There's another potent argument to make as well, as the article goes on to point out:

Besides, [the advocates for doing away with the blue slip] argue, if Democrats don't do away with the blue slip now, Republicans will abolish it when they return to the majority.

"Democrats would be chumps to say, 'Oh well, we're not going to do this because it's a tradition,'" said Russ Feingold, the former three-term Democratic senator from Wisconsin who now serves as president of the American Constitution Society. The group is a liberal counter to the conservative Federalist Society.

Besides, Republicans were the ones who started us down this incremental path. When Harry Reid did so on judicial filibusters, McConnell finished the job later. On blue slips, it happened the other way around: Republicans started ignoring blue slips first, so Democrats should repay the favor and get rid of them for good.

If allowing 41 senators to block a presidential nomination to the federal judiciary is unacceptable, then why on Earth should one single senator be allowed to torpedo the process for any reason under the sun? It makes no sense at all, when you think about it rationally. Feingold goes on to argue that abolishing blue slips wouldn't entirely kill the theoretical process that it is supposed to foster -- presidents actually conferring with home-state senators over judicial picks, because home-state senators should know which judge candidates would work well and which wouldn't.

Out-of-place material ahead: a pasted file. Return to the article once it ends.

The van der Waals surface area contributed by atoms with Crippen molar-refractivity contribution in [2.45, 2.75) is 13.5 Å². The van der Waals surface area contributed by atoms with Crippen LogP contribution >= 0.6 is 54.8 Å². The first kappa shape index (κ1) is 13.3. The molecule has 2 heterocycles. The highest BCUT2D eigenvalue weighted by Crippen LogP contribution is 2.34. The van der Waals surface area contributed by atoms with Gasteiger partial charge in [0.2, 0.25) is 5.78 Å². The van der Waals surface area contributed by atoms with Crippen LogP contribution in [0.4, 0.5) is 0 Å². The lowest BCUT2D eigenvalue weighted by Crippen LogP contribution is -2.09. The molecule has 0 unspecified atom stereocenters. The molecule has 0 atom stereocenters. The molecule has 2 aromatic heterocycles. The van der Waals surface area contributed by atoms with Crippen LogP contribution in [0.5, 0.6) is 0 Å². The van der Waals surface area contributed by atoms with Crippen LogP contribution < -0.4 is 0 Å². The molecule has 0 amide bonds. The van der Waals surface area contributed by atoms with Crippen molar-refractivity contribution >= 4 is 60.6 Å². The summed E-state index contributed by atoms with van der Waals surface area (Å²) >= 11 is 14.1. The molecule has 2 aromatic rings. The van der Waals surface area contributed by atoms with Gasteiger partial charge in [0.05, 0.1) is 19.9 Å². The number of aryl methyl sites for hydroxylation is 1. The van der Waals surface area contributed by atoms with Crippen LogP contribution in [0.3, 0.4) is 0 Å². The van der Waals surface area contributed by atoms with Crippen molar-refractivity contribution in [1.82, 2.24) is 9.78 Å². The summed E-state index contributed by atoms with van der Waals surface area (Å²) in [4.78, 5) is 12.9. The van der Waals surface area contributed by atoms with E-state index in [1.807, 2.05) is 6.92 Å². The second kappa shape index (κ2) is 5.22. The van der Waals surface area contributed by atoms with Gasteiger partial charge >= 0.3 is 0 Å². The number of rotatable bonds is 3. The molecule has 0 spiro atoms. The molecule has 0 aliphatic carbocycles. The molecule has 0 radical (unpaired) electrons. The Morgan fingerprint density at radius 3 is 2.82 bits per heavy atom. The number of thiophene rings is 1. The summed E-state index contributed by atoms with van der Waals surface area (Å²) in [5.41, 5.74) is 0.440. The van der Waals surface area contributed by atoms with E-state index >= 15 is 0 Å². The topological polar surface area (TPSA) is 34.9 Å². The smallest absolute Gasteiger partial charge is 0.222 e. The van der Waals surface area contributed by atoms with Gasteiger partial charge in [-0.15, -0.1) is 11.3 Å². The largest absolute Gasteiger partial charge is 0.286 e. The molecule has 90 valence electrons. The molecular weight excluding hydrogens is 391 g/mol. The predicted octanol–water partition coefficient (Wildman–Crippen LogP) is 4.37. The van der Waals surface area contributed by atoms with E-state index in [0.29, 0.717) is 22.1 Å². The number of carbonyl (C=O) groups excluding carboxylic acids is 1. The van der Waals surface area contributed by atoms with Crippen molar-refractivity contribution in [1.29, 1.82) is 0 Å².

But Feingold, who served 16 years on the Judiciary panel and 18 years in the Senate, said he believes presidents will continue to consult with senators on judicial openings even without the blue slip, because they need a lawmaker's votes on other priorities.

"You need to consult them anyway because if you try to jam somebody really bad down their throat, they are going to remember it," Feingold said.

[Senator Richard] Blumenthal said he will bring lessons learned from the Obama years to the debate, and he's determined not to let Republicans block district judges through the blue slip process the way they did appellate court judges.

"The history is undeniable that Republicans succeeded in blocking many of the Obama nominees, and therefore held open judgeships, which they then filled with alacrity," Blumenthal said. "We're not going to let that happen again."

Blumenthal is right. Democrats shouldn't let it happen. Mitch McConnell will jettison any Senate rule he feels like when it comes to judicial nominations -- he has proven this beyond the shadow of a doubt. It is time for Democrats to return the favor and allow Joe Biden to fill as many vacancies in the federal judiciary as possible, as fast as possible.

The time has come, Democrats. Kill the blue slip!

-- Chris Weigant


Follow Chris on Twitter: @ChrisWeigant


2 Comments on “Kill The Blue Slip!”

  1. [1] 
    nypoet22 wrote:

    Senatorial courtesy has been dead for thirty years, and only now are Democrats starting to wake up to the fact

  2. [2] 
    Elizabeth Miller wrote:


    Well, I wouldn't say completely dead for thirty years. I mean, Biden was still there in 2008. He was certainly one of the last of the practitioners of senatorial courtesy. He tried to leave a lasting impression with his 'Farewell To The Senate' speech ... which every new senator should actually take a look at.